At Kitara we are honored to support you and our community with safe in-home vaginal steam solutions. Here you'll find important information to consider before starting a vaginal steam practice.
Vaginal Steaming & Herbs 🌿
Steaming with herbs can optimize your health and healing. However, selecting the wrong herbs for your ailments and body can cause harm. Kitara offers 5 custom organic herb blends and to learn which is best for you, take our free quiz!
Your Steaming Schedule
It is critically important to know on which days it is safe and optimal for you to steam during your cycle. In consideration of your body, ailments, and intentions, we advise you to book a consultation with a Certified Vaginal Steam Practitioner before you start your vaginal steam practice.
How Long to Steam: The length of time you steam is important to your safety. Know if a mild steam set-up (10min without a burner) or an advanced steam set up (30min) is best for you at this time in your life.
Steaming for longer than 30min per session is never recommended.
TIMES WHEN IT IS NOT SAFE TO STEAM.
Times when it is not safe to steam include but are not limited to:
1) during pregnancy (steam opens the cervix)
2) during menstruation/ period (steam increases blood flow)
3) if you are prone to or are experiencing spontaneous bleeding, bleed in-between periods, or have two periods per month
4) in extremely hot weather
5) when trying to conceive, it is NOT safe to steam after ovulation and before menstruation/ confirmation that you are not pregnant. Therefore, when trying to conceive, only steam during your follicular phase (in-between menstruation and ovulation) and do not steam after ovulation, insemination, or IUI/IVF transfer until menstruation or a doctor confirms that you are not pregnant.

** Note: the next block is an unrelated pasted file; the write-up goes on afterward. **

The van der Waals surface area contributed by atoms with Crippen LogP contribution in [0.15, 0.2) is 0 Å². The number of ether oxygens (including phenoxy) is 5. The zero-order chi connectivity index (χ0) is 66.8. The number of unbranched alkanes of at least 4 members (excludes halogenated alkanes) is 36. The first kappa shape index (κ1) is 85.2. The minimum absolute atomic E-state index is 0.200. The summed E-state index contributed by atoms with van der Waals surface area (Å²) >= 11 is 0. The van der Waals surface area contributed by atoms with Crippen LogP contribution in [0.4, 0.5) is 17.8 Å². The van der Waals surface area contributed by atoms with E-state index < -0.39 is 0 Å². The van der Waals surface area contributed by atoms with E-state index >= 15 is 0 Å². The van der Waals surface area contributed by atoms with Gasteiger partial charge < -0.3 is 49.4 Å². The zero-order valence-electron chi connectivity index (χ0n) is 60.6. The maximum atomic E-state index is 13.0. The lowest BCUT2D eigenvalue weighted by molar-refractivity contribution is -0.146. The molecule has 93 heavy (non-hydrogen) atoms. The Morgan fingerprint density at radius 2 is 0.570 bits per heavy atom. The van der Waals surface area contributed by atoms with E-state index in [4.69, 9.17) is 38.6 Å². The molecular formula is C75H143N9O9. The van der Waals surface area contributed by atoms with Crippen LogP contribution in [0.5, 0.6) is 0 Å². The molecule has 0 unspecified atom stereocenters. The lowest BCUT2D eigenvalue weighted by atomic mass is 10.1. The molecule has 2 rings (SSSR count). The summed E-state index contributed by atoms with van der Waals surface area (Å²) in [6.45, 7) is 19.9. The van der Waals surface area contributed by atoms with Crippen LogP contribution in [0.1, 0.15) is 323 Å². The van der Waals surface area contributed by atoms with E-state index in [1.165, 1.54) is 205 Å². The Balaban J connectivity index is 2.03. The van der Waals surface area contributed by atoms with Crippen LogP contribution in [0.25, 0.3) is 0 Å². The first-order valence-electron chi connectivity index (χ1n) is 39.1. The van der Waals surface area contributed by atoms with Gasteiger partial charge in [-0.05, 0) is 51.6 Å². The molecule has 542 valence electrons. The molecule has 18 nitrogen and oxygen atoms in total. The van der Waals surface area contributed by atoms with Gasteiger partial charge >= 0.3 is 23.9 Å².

Steaming may cause the reversal of the following procedures and interventions: Endometrial Ablation, Tubal Cauterization, Essure, and patch hormonal birth control that prevents pregnancy by thickening the uterine lining.
If you have any questions about steaming safely for your body, consult a certified vaginal steam practitioner or doctor in advance of starting a steam practice.
WHEN PRACTICED PROPERLY, STEAMING IS ALWAYS GENTLE, SOOTHING, & RELAXING.
Before every steam session, check the temperature of the steam coming out of the top of the sauna with the palm of your hand. If it's too hot for comfort, wait for the steam to cool. If you think it's cool enough and then things heat up beyond comfort, stand up immediately and wait for the steam to cool further.
IT IS NOT NECESSARY TO USE A BURNER.
Only use a burner to sustain heat temperatures if you've been advised to do so by a certified vaginal steam practitioner and do so with your own self responsibility and at your own risk. If you choose to use a burner while using it never leave it unattended and take care to turn it off properly.
Make sure that vaginal steaming is a safe and aligned modality in support of your individual health, safety, and healing.
When you are ready to start your steaming practice, please follow this three step process for your set-up.
1. Add Water & Herbs to Pot
Fill a medium sized pot with water and place it on medium-high heat.
If you have herbs for your yoni steam, add them to the pot before heating.
2. Bring Water to an Almost Boil
After steam begins to rise from your pot, but before you see it boil, remove the pot from the heat.
3. Simple Sauna Set Up
Remove Sauna lid and carefully place your pot inside the Kitara Sauna. Close the lid again. Check the heat and temperature of the steam coming through the opening on the lid of the sauna with your hand to ensure it is not to hot, waiting for temp to cool if needed. You're ready to steam!
Steaming is a time for relaxation and self care. Our current culture tends towards a "work hard, play hard" script that steaming does NOT fit into. There is no benefit from enduring even the slightest discomfort. In fact, steaming is more beneficial when experienced with gentleness and ease.
In Yoni Love,
Kit Murray Maloney
Founder & Certified Vaginal Steam Practitioner